Most monitors have a small light next to the power button that can change between various colors. If the screen is blank, this light is your main source of information about the monitor.
If this light is not on at all, double-check the power switch and connections (Steps 1, 2 and 3) and also make sure the monitor cable is securely plugged in to the video card port on the back of the computer case. If the light is still off, replace the monitor. If it comes back on, try starting your computer again - a loose or unplugged monitor cable may have been the issue all along.
An amber or yellow power light simply means that the monitor is not receiving any information from the computer. In and of itself, this doesn't tell us much.
On the other hand, if the light is amber or yellow, the computer power light is on, and the hard drive is active (making familiar sounds and the hard drive activity light on the computer case is blinking), the computer is probably starting normally but the video card is not sending information to the monitor. Replace the video card.
Beep codes (see Step 11) usually sound when a video card has malfunctioned but this is not always the case.
Is your computer making a beeping sound? Sometimes a computer will turn on just enough to play a series of beeps from the speakers.
These beep codes play in particular sequences and represent a specific problem that your computer is having. Troubleshoot the beep code to figure out what it's saying and then service the computer as necessary.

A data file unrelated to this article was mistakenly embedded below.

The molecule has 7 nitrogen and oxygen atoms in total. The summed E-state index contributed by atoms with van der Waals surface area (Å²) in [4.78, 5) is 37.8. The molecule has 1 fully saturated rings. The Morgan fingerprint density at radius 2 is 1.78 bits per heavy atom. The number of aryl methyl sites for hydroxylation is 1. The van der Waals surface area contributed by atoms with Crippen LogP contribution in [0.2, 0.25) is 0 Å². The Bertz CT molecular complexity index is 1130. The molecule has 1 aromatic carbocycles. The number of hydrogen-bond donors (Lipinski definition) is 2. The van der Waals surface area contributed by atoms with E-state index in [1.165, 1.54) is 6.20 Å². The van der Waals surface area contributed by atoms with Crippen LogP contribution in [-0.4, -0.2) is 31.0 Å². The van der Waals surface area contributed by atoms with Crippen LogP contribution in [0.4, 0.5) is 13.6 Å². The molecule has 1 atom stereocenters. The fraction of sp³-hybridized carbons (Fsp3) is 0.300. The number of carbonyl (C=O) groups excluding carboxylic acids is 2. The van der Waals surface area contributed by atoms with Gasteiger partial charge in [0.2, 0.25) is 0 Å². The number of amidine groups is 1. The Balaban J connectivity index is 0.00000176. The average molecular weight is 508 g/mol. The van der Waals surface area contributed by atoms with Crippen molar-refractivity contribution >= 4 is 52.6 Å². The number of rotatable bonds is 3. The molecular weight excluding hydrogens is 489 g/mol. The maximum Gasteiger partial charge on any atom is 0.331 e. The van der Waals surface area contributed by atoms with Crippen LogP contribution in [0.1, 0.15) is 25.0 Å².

Still can't get your computer to turn on? Let a community of computer support enthusiasts help out! Post the details of your problem in the Focus on PC Support Forums.
Posted on Jan 26, 2008
Assuming the monitor is fine you can try the following:
Posted on Jun 11, 2009
Sounds like the hard drive ies and you lost your restore partition. You will probably need a new drive and hopefully you already have a restore cd.
Posted on Mar 09, 2010
If possible, clean the inside of the laptop free from dust, then reseat and re-paste the CPU with heat sink paste.Tighten everything properly. Please do all of this when the unit is both OFF battery and OFF A/C so do this when the unit is not on ANY power.
Posted on Jun 01, 2010
The first thing to check would be the CMOS to see if there is a setting for "case intrusion" or something to that effect. Some computers have sensor that goes off the computer's side panel is opened. I believe this can be disabled in the CMOS and/or it's just a wire connected to the motherboard that can be disconnected.
It could also be an important fan, like the CPU fan, isn't spinning fast enough which may or may not lead to an over-heated CPU.
Also check to be sure all the memory sticks are firmly seated.
If it doesn't look like any of those it could always the the power supply. See if you can borrow one for a little while for testing purposes just to see if it works.
If none of those pan out I would say call Dell support and see what they say.
Posted on Jun 08, 2010